The 20,000-kilowatt generators brought online in 1939 and 1950 were considered additional strides along the path, and the facility known as the Giant of the Mad River Valley grew in stature.
In a special section published when a generator was added, the publicity gave the plant the characteristics of a comic book superhero: A giant with the energy of 200,000 men; with the power to move hundreds of industries or light a million lamps; who eats 125 tons of coal a day; and can drink three times as much as used by all of Springfield; who breathes 140,000 cubic feet of air a minute; with a heart (generator) weighing 600,000 pounds; a pulse beating 3,600 times a minute; and a blood pressure of 12,000 volts.
In that day, size mattered when it came to power plants, and, to use a modern turn of phrase, the Giant of the Mad River Valley made a statement about Springfield.
Wrote B.C. Cobb, then president of the Ohio Edison Co.: “One can usually judge a town by the character of its public utility services.”
Today, when the notion that coal might be a clean source of energy is being promoted by the coal industry, it’s interesting to note the early publicity about the plant trumpeted the purity of the coal and water as an input in a scientifically designed system.
An article in the special section prepared for the 1927 opening said the coal “is never touched by hands or the old fashioned scoop shovel.”
Arriving on railroad cars, it was sent through a crusher, taken by elevator to the top of the plant, where it was dumped into hoppers and passed under powerful magnets to remove bolts or other metal impurities. It then was crushed to the consistency of face powder and blown into the furnace, much as an internal combustion engine sprays gasoline into a cylinder for a more efficient burn.
“There would not be combustion without oxygen,” the section added. “The air shot into the furnaces (and carrying the coal) ... is first heated so as to bring about the maximum efficiency.”
The coal-air mixture went into the furnace at 700 degrees Farenheit, and furnace temperatures reached 2,500 degrees.
The next input for which purity was of prime concern was the water circulated in the steam-producing boilers.
“Standing 70 feet high,” the section explains, “the walls of the boilers are lined with miles of tubing. Inside these tubes water is circulated — water much purer than you drink. Pains are taken to remove all impurities because of their damaging effect on boilers and turbines.
The original boiler heated the steam to 700 degrees at 400 pounds per square inch. Generaters added later heated the steam to 900 degrees at 800 pounds per square inch. The steam from all three was then used to drive turbines to produce electricity.
A simulated wind
“The turbine, in principle, is a big windmill,” the company explained. “Instead of having a few blades, however, it has hundreds. The high pressure steam, directed by nozzles against rows and rows of blades mounted on the turbine shaft, spins them at a speed of 3,600 rpm. At this speed, the largest blades are traveling about 825 mph.”
Attached to the shaft of the turbine was a so-called rotor, a kind of huge electromagnet, that would spin at the speed of the turbine. Electricity was produced when the rotor turned inside sets of heavy coils of copper wire, producing a current that sent electricity out at 12,500 volts to the adjacent substation, where transformers boosted it to 69,000 volts for transmission over power lines.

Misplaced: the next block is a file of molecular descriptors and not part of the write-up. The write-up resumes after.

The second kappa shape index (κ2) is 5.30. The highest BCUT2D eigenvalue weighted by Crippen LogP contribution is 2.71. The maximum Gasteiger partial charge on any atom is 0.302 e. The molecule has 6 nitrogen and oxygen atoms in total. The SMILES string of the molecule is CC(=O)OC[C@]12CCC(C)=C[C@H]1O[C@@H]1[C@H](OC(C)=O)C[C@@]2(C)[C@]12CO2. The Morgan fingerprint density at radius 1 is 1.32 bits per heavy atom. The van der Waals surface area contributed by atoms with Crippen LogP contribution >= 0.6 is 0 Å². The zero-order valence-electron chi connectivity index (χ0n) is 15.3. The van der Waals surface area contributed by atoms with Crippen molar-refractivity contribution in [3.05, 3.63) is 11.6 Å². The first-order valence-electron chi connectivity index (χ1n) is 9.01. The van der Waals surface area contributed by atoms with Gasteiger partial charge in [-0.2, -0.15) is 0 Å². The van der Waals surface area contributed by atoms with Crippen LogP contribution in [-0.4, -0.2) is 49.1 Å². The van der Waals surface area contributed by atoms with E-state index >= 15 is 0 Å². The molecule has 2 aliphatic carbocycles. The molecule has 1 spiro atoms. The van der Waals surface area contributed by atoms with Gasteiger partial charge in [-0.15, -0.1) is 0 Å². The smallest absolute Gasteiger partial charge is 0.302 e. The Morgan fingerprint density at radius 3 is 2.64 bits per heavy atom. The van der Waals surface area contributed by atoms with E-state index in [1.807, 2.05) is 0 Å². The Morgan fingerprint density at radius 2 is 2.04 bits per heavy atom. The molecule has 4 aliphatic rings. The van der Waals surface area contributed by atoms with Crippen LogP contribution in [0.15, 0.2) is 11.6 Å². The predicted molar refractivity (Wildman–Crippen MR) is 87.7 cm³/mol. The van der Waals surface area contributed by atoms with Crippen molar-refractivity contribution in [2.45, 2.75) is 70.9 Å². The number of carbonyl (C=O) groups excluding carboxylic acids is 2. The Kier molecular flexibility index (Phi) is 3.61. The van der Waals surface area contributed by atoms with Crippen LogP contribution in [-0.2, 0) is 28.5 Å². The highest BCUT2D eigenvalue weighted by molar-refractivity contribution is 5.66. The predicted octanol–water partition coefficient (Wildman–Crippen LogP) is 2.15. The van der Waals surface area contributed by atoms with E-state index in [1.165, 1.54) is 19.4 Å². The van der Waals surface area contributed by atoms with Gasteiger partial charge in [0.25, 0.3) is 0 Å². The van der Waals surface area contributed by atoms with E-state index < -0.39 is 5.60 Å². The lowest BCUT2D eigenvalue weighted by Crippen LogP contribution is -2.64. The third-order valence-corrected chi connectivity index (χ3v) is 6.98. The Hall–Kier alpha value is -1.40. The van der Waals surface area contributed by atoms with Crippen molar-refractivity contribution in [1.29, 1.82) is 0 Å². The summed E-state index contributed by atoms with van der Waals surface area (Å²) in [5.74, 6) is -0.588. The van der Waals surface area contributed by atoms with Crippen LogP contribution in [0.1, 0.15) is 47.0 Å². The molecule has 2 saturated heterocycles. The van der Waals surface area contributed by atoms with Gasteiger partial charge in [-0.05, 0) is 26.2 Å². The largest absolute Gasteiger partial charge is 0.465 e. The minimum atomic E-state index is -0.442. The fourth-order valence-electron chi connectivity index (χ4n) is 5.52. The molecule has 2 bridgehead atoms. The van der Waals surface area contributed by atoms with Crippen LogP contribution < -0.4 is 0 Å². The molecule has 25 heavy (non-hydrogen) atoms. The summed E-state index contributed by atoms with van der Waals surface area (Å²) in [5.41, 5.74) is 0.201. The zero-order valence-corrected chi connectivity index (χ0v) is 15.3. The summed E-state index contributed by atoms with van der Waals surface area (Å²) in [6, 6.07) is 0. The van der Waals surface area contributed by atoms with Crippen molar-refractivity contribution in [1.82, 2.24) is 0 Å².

Meanwhile, a condenser through which the untreated waters of the Mad River was drawn cooled the steam back into nearly pure water, returned it to the boilers, and in the process created a downward vacuum that helped maintain the flow in the boiler system. The amount of water needed for condensing is the reason the earlier Rockway Plant near the downtown was abandoned.
An aging giant
At the time the Mad River Plant was built, most Springfielders were heating with coal that would dirty the snow of their neighborhoods each winter. As a result, the notion that stacks spewing smoke into prevailing winds that would blow it over neighborhoods did not seem a pro
Early electric power in Springfield
1883: In the location later used by the Springfield Metallic Casket Co., Driscoll Carriage Works installs an electric generator. The Kinnane-Wren Store installs incandescent lights, and an eight-light system paid for by businesses illuminates one downtown block.
1884: A brick power house is built on North Street between Lowery and Plum streets. Three years later, the former Methodist Church building on Washington Street near Center Street is converted into a larger power house.
1900: E.S. Kelly organizes The Home Lighting, Heating and Power Co. and builds a power house on Washington between Limestone and Spring streets.
1905: The competing People’s Light, Heat and Power Co. buys the interests of the Springfield Electric Railway Co. and erects a powerhouse on Jefferson Street near its competitor’s facilities.
September 1908: The Springfield Light, Heat and Power Co. buys the interests of the two companies.
1909: The new company buys land at Rockaway and Fisher streets, relocates boilers from its other locations and adds a state-of-the-art 500 kilowatt turbo generator. Capacity is expanded in 1910, 1916, 1920, 1924.
1923: The Ohio Edison Co. is organized and acquires the Northwestern Ohio Light Co. in Urbana and the Marysville Light and Water Co.
1924: Ohio Edison and Springfield Light, Heat and Power consolidate and plan to build a new power plant on Mad River.
Contact this reporter at (937) 328-0368 or email@example.com.